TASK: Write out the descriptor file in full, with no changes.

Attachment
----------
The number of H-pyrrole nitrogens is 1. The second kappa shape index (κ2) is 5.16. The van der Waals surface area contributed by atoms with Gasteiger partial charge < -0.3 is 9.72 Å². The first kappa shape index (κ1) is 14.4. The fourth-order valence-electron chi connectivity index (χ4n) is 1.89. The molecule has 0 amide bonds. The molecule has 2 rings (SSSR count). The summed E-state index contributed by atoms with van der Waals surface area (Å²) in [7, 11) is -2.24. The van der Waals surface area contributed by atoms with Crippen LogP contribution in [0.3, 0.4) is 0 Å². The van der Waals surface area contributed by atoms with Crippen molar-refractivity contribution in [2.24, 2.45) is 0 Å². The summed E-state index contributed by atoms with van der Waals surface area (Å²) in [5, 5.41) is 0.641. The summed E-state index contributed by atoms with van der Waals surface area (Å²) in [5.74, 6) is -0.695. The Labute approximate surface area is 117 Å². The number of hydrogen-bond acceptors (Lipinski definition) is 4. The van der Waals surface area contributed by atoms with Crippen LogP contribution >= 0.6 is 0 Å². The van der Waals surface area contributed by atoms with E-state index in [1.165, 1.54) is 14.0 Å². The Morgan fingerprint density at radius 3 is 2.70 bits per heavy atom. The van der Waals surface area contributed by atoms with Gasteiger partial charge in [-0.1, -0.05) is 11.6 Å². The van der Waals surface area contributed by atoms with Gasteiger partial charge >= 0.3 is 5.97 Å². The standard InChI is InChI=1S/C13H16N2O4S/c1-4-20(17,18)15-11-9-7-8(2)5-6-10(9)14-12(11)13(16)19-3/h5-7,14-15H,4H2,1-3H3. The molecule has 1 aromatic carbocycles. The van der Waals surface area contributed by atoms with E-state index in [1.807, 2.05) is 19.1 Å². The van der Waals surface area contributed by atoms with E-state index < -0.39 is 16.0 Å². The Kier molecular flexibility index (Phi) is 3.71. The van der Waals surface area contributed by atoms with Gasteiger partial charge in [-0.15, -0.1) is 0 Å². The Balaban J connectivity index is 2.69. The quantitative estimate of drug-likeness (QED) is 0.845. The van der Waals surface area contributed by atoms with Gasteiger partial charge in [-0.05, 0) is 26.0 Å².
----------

The number of H-pyrrole nitrogens is 1. The second kappa shape index (κ2) is 5.16. The van der Waals surface area contributed by atoms with Gasteiger partial charge < -0.3 is 9.72 Å². The first kappa shape index (κ1) is 14.4. The fourth-order valence-electron chi connectivity index (χ4n) is 1.89. The molecule has 0 amide bonds. The molecule has 2 rings (SSSR count). The summed E-state index contributed by atoms with van der Waals surface area (Å²) in [7, 11) is -2.24. The van der Waals surface area contributed by atoms with Crippen LogP contribution in [0.3, 0.4) is 0 Å². The van der Waals surface area contributed by atoms with Crippen molar-refractivity contribution in [2.24, 2.45) is 0 Å². The summed E-state index contributed by atoms with van der Waals surface area (Å²) in [5, 5.41) is 0.641. The summed E-state index contributed by atoms with van der Waals surface area (Å²) in [5.74, 6) is -0.695. The Labute approximate surface area is 117 Å². The number of hydrogen-bond acceptors (Lipinski definition) is 4. The van der Waals surface area contributed by atoms with Crippen LogP contribution >= 0.6 is 0 Å². The van der Waals surface area contributed by atoms with E-state index in [1.165, 1.54) is 14.0 Å². The Morgan fingerprint density at radius 3 is 2.70 bits per heavy atom. The van der Waals surface area contributed by atoms with Gasteiger partial charge in [-0.1, -0.05) is 11.6 Å². The van der Waals surface area contributed by atoms with Gasteiger partial charge >= 0.3 is 5.97 Å². The standard InChI is InChI=1S/C13H16N2O4S/c1-4-20(17,18)15-11-9-7-8(2)5-6-10(9)14-12(11)13(16)19-3/h5-7,14-15H,4H2,1-3H3. The molecule has 1 aromatic carbocycles. The van der Waals surface area contributed by atoms with E-state index in [1.807, 2.05) is 19.1 Å². The van der Waals surface area contributed by atoms with E-state index < -0.39 is 16.0 Å². The Kier molecular flexibility index (Phi) is 3.71. The van der Waals surface area contributed by atoms with Gasteiger partial charge in [-0.15, -0.1) is 0 Å². The Balaban J connectivity index is 2.69. The quantitative estimate of drug-likeness (QED) is 0.845. The van der Waals surface area contributed by atoms with Gasteiger partial charge in [-0.05, 0) is 26.0 Å².